Glue and screw the legs to the feet; the extended part of each leg should be on the same side of the foot as the bevel; position it forward enough to leave room room for the leg support.

Glue a leg support to the back side of each combined leg.

Use 80 grit sandpaper to clean up each leg.

If adding a knob-end to the pegs, do so now.

Step 4: Test Assembly

Fit the top onto the legs, sliding the angle rings & pivot plate on each side into the slot on each leg; insert the pegs to keep it from moving.

Clamp the support beam (part L) about 4" above the leg supports. Drill pilot holes and remove clamps; if needed, trim the support beam so that the ends are flush with the outside face of the leg. Apply glue and screw in the support beam. Use 80 grit sandpaper to clean it up.

Step 5: Optional Step

If you want to make the desk more antique-looking, you need to add some mileage to the wood. This can be done by applying gouges (flat-head screwdriver), scratches (knife), and dents (hitting it with things). This will add variance to the stain absorption, as well as add some character.

Step 6: Stain

Picture of Stain

Before staining, separate the top and legs sections.

First Coat
The first application of stain is your base color, the lighter shade. Brush it on, let it rest for a moment--long enough to absorb a bit, but not long enough to dry--and then scrub it off using a soft cloth (t-shirt or similar).

Second Coat
This is the darker shade; same application process as the 1st shade.

Fancy It Up
Selectively sand back sections of the wood; not too much, you don't want to go all the way through to the bare wood, just lighten patches of the stain.

Use a toothbrush to apply ink splatter; you want this to mostly be small splotches, but in some areas apply large drops, then rub them in using a soft cloth with a bit of the darker stain on it. (See the image to see how the result of this should look.)

Once staining is complete, sand the whole thing with high-grit sandpaper (200 or higher).

Step 7: Finish

Picture of Finish

Apply a coat of shellac (or the clear coat of your choice). Once dry, lightly sand with high-grit sandpaper. Then apply a second coat. You want thin coats here; old-school furniture didn't typically have very thick, glossy finish.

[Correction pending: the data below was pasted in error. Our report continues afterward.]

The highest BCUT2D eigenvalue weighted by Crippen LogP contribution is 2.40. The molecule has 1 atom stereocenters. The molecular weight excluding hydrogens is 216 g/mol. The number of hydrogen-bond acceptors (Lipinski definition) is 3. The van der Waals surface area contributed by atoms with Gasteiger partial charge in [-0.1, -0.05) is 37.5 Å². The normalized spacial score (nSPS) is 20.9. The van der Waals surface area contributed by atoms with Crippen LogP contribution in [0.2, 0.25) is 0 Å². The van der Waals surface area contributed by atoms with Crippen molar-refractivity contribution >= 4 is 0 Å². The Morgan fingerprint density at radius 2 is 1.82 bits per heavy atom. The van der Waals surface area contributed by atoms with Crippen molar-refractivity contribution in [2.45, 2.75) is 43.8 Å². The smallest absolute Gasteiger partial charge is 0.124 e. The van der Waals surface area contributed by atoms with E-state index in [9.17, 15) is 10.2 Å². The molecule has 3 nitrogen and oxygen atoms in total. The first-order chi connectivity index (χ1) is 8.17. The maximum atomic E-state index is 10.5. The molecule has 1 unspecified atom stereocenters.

Step 8: Install Lights & Glass

Picture of Install Lights & Glass

Lights
Reattach the lightbox bottom.

Install your light fixture(s); run the cable to the switch; staple all of the internal cables down so they don't slide around when you angle the top.

Glass
Spray both sides of the glass with the glass frosting. You want to get this as heavy as possible, to diffuse the light when in use.

Once that's done, slide it into the depression on the desktop.

Step 9: Final Assembly

Picture of Final Assembly

(I did this after taking the pictures, so it's not shown.) Screw an eyelet into each leg, and another into each pivot plate peg; attach each with a chain. (This is almost entirely decorative, as you probably won't be pulling those pegs out much; originally I'd intended the chains to be attached to the angle rings' pegs, but I liked the knob look better.)

Now, put it all together, and you've got yourself a fancy new drawing table!

Comments

StephanieK7 made it! (author)2015-08-11

Some modifications to the original design...even added an outlet for charging phone/listening to music while working :).

jmacfarlane (author)StephanieK72015-08-11

Very cool! The hardware changes you made should make it more stable than my version, as well. Looks great.

PZ456 (author)2015-01-18

Have you thought about led rope lights? Would they give off enough light to work by?

redbyrob (author)2014-08-03

Awesome. I made a small one awhile back using a glass cutting board from a thrift store & a fluorescent light. This one is very nice.

Boygasmo (author)2014-02-23

You can use opauqe plexiglass.

jmacfarlane (author)Boygasmo2014-02-23

You can; I didn't because a piece of plexiglass the needed size is about $60 whereas real glass was $15.

Boygasmo (author)jmacfarlane2014-02-24

Make me one too ??? LOL. This is great idea. I plan on making this soon.

mao7777777 (author)2013-06-02

My dad used to make one for me, but did you do so flexible, good!

wilsone0 (author)2013-05-28

I made a similar drawing table, but I used a florescent light.
I placed aluminum foil under the light and this brightened things up considerably, making it easier to trace.......

jmacfarlane (author)wilsone02013-05-28

I thought about doing something like that, but with the lights pointing up it didn't seem like it would make that much of a difference. I'll give that a shot--it's good enough as is, but I'm all for making it better where possible.